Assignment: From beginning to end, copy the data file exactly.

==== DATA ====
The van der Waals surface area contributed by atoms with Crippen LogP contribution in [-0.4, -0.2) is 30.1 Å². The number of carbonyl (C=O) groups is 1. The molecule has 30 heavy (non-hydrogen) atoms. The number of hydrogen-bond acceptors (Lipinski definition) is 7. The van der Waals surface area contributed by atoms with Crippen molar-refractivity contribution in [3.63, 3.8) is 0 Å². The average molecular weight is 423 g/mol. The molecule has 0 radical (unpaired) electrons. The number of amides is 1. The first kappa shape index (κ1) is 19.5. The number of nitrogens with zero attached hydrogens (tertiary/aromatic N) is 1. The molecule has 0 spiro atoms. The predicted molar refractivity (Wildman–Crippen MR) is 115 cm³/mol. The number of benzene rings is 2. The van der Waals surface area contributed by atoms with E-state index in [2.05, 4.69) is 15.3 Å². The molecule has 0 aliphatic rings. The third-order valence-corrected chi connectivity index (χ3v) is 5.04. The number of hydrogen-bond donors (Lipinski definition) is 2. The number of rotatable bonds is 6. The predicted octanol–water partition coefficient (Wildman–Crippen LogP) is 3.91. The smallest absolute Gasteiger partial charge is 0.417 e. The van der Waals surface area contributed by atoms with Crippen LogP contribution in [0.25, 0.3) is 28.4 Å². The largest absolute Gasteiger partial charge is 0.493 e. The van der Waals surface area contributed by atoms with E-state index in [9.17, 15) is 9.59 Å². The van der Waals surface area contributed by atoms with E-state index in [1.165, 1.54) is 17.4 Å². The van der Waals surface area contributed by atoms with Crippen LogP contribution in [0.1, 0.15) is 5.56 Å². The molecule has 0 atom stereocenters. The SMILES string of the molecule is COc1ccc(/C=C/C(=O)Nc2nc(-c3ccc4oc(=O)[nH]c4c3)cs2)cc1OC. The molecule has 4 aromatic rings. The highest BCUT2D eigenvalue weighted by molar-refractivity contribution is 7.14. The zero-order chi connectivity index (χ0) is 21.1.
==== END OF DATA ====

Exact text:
The van der Waals surface area contributed by atoms with Crippen LogP contribution in [-0.4, -0.2) is 30.1 Å². The number of carbonyl (C=O) groups is 1. The molecule has 30 heavy (non-hydrogen) atoms. The number of hydrogen-bond acceptors (Lipinski definition) is 7. The van der Waals surface area contributed by atoms with Crippen molar-refractivity contribution in [3.63, 3.8) is 0 Å². The average molecular weight is 423 g/mol. The molecule has 0 radical (unpaired) electrons. The number of amides is 1. The first kappa shape index (κ1) is 19.5. The number of nitrogens with zero attached hydrogens (tertiary/aromatic N) is 1. The molecule has 0 spiro atoms. The predicted molar refractivity (Wildman–Crippen MR) is 115 cm³/mol. The number of benzene rings is 2. The van der Waals surface area contributed by atoms with E-state index in [2.05, 4.69) is 15.3 Å². The molecule has 0 aliphatic rings. The third-order valence-corrected chi connectivity index (χ3v) is 5.04. The number of hydrogen-bond donors (Lipinski definition) is 2. The number of rotatable bonds is 6. The predicted octanol–water partition coefficient (Wildman–Crippen LogP) is 3.91. The smallest absolute Gasteiger partial charge is 0.417 e. The van der Waals surface area contributed by atoms with Crippen LogP contribution in [0.25, 0.3) is 28.4 Å². The largest absolute Gasteiger partial charge is 0.493 e. The van der Waals surface area contributed by atoms with E-state index in [9.17, 15) is 9.59 Å². The van der Waals surface area contributed by atoms with E-state index in [1.165, 1.54) is 17.4 Å². The van der Waals surface area contributed by atoms with Crippen LogP contribution in [0.1, 0.15) is 5.56 Å². The molecule has 0 atom stereocenters. The SMILES string of the molecule is COc1ccc(/C=C/C(=O)Nc2nc(-c3ccc4oc(=O)[nH]c4c3)cs2)cc1OC. The molecule has 4 aromatic rings. The highest BCUT2D eigenvalue weighted by molar-refractivity contribution is 7.14. The zero-order chi connectivity index (χ0) is 21.1.